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I'm on a school computer, therefore I have no access to the registry and the control panel. I have managed to get CMD open, however. I also have limited abilities when installing software (I can install stuff to my appdata but not to program files).

How can I set up dual monitors (two separate workspaces) utilizing what I have. I could, as a last resort, do this by compiling a short program (using the already installed .net framework and the provided vbc compiler).

Preferably, I would like to do this through CMD or some kind of .reg script.

I am using Windows XP.

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Operating system? Is it possible that you are not supposed to be doing this, and that is the exact reason they lock it down? Have you tried contacting the school IT team and explaining your reasoning to get them to do it on the up and up? – francisswest May 19 '11 at 16:25
I just can't help myself on this one: dueling has been generally outlawed everywhere for at least a century. Walk 50 paces to the corner and think about what you're doing. – Jeff Ferland May 19 '11 at 16:29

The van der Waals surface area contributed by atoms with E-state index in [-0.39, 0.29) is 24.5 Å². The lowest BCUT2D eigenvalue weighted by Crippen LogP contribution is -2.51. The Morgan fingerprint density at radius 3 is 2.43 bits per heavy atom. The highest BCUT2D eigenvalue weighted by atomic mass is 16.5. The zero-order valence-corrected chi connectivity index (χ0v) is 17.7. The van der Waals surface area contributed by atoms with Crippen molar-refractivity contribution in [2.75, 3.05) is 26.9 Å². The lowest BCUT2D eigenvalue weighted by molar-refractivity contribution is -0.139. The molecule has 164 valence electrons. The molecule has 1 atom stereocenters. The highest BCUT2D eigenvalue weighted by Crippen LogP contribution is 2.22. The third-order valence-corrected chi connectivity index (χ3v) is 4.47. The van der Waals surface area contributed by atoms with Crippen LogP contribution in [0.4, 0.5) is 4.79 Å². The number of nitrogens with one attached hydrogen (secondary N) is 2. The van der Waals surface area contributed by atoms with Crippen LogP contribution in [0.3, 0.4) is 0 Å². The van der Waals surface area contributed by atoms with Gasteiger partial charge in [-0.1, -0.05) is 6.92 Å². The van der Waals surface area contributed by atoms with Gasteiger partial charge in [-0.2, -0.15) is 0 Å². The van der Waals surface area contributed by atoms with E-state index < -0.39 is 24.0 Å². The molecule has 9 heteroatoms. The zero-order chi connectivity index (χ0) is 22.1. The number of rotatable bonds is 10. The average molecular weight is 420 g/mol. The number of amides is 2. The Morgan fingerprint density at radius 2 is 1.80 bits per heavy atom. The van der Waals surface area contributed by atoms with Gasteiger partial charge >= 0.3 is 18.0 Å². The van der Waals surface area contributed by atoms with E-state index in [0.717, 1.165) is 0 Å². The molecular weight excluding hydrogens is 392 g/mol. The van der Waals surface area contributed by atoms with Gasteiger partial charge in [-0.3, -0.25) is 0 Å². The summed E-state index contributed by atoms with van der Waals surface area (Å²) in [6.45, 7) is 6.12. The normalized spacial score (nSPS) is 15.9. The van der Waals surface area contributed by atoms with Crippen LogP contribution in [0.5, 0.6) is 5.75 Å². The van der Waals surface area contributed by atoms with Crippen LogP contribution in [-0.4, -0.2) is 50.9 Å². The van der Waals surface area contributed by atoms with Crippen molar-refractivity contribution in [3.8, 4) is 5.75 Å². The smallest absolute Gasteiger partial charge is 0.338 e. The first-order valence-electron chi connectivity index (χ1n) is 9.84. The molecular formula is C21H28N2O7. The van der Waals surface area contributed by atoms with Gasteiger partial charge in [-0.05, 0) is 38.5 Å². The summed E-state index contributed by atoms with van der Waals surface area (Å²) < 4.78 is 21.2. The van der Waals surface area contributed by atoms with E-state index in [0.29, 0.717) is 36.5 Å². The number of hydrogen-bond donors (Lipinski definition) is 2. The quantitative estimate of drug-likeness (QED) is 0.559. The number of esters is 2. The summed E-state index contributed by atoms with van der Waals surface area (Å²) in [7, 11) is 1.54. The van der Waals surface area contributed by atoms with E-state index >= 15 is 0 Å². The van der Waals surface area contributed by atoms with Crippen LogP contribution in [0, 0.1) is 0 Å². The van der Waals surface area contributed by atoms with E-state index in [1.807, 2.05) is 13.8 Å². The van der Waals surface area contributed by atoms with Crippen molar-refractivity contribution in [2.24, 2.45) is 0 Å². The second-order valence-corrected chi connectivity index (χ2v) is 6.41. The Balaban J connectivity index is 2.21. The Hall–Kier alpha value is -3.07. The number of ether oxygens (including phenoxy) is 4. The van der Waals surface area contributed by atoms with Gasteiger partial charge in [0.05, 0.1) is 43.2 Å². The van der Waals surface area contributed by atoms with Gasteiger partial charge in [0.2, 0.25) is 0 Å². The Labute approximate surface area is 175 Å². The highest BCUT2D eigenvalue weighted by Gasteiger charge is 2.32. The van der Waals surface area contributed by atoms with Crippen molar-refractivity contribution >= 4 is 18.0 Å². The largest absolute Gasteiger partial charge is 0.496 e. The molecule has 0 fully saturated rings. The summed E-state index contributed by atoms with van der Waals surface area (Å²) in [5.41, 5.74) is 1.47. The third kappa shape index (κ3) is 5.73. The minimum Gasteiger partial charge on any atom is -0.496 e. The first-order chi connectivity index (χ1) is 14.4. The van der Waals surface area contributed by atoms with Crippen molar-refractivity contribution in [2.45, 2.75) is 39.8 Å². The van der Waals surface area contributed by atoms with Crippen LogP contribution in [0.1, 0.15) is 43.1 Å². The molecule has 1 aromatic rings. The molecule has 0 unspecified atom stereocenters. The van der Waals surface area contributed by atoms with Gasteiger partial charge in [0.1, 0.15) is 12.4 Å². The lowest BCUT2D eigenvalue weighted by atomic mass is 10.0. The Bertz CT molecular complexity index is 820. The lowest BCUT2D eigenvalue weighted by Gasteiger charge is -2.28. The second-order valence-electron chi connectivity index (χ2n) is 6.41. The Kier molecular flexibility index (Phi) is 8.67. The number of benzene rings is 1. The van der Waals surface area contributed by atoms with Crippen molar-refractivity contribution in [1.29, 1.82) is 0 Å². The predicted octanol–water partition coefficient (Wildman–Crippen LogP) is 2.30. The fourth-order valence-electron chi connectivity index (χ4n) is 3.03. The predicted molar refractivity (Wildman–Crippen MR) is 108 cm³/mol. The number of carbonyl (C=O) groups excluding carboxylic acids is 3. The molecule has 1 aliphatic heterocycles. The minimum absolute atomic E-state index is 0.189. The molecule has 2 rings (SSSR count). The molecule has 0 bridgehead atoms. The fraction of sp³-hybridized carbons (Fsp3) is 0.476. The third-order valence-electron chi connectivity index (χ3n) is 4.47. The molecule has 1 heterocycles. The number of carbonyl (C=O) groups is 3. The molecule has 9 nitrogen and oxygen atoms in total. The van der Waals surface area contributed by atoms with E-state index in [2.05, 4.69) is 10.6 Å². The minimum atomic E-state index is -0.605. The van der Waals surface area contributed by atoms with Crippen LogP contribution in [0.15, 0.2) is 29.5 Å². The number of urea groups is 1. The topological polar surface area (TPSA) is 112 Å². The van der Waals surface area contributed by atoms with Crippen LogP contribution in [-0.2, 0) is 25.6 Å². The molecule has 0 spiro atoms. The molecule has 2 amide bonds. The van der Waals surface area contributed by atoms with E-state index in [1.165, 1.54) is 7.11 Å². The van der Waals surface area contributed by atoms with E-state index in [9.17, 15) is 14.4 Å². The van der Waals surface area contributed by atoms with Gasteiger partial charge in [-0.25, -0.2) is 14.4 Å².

My bad :) Thanks for the... catch eh? – Xander Lamkins May 19 '11 at 16:30
This also doesn't answer the question, therefor it is spam. I have been granted permission to customize my workspace as I want, AS A TEACHER. currently, however, IT says I am not allowed to have any extra privileges. According to them, what I am doing now is the most I can do because it has not been blocked. I'm not getting around anything (it is known by the IT team). The only reason is because I am not satisfied with two screens with the same image (for obvious reasons). – Xander Lamkins May 19 '11 at 16:32
@francisswest, I was told it was OK, this isn't your IT team, this is MY schools. Get over it. Provide something productive please. – Xander Lamkins May 19 '11 at 16:46
up vote 2 down vote accepted

Does the MS Virtual Desktop Manager (Power Toys) work in appdata only?

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Sounds like something I might want to look into :) – Xander Lamkins May 19 '11 at 16:47

Using external software that makes the appropriate system calls may be worth investigating. One possible example:

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I'll check it out :) – Xander Lamkins May 19 '11 at 16:47

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